As summer ends for our nuclear interns, we asked them to reflect on their experience at Duke Energy.
Energy education centers are popular destinations for all types of classes and students of all ages - including teachers,
How do advocacy, education and technology work together to advance the message of nuclear energy? Well, there’s an app for that.
Everybody talks about the weather, but nobody does anything about it. Wait – or do they? Do the cooling towers you see around some power plants affect the weather and create weather phenomena? No – they don’t. Let’s just go ahead and clear...
This summer, a few of our nuclear interns are writing about their time at Duke Energy. We asked them to reflect on their most interesting experiences as interns so far.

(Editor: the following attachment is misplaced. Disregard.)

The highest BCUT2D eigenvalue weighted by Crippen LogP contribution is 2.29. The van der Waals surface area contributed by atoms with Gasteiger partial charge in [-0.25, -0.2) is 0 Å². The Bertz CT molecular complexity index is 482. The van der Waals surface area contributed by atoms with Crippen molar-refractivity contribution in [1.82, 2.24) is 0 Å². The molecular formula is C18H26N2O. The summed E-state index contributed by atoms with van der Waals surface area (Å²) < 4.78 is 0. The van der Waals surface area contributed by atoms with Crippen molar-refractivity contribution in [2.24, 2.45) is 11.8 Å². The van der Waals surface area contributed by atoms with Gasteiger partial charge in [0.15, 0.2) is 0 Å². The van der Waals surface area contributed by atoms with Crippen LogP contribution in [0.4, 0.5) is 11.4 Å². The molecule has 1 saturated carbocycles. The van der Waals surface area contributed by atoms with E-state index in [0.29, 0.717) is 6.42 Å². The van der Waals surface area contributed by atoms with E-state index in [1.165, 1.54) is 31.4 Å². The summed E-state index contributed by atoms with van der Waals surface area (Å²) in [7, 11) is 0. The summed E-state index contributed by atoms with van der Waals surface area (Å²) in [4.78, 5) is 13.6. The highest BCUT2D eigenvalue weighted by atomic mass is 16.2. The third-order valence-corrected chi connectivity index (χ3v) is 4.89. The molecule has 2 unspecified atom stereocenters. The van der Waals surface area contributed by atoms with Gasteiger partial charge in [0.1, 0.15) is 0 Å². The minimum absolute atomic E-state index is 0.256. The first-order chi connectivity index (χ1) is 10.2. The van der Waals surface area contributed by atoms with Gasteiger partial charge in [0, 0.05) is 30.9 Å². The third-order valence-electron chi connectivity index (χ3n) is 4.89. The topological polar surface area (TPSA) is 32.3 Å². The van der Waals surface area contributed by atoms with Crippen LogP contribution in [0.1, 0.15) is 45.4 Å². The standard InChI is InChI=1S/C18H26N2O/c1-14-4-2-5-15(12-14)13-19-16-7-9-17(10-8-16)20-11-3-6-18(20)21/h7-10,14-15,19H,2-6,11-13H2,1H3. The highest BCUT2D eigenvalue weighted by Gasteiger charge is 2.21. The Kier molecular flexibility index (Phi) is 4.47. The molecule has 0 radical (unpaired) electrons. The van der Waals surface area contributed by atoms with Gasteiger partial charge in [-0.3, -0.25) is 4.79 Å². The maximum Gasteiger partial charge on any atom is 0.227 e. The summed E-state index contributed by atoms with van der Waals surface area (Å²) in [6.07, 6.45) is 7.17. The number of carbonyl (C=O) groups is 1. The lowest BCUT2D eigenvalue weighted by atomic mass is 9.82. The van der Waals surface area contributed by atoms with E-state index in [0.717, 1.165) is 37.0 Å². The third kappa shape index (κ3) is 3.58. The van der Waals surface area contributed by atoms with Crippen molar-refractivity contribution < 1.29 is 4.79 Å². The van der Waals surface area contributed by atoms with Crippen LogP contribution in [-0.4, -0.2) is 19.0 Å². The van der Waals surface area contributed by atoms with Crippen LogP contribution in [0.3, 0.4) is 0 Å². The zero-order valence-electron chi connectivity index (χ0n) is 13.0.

At 8:30 a.m., 20 millennials eagerly awaited instructions from senior reactor operators at McGuire Nuclear Station. After a brief demonstration, several engineers, most of who had never been in a nuclear control room before, assumed their positions at the controls.
Work. Soccer practice. Grocery shopping. Dentist appointments. Life keeps us busy. With so much going on, it’s easy to lose sight of the little things.
While most of the nation’s nuclear fleet was built before 1990, it’s a mistake to label these safe, reliable plants as “aging."
Our interns are back this summer for another series of posts about their experiences working with our nuclear team.
Electricity enables us to do many things but because it is “invisible,” many don’t understand how it is generated, what it costs and how it is delivered to our homes. Throw in terms like “regulated” and “deregulated” and it can be even more confusing.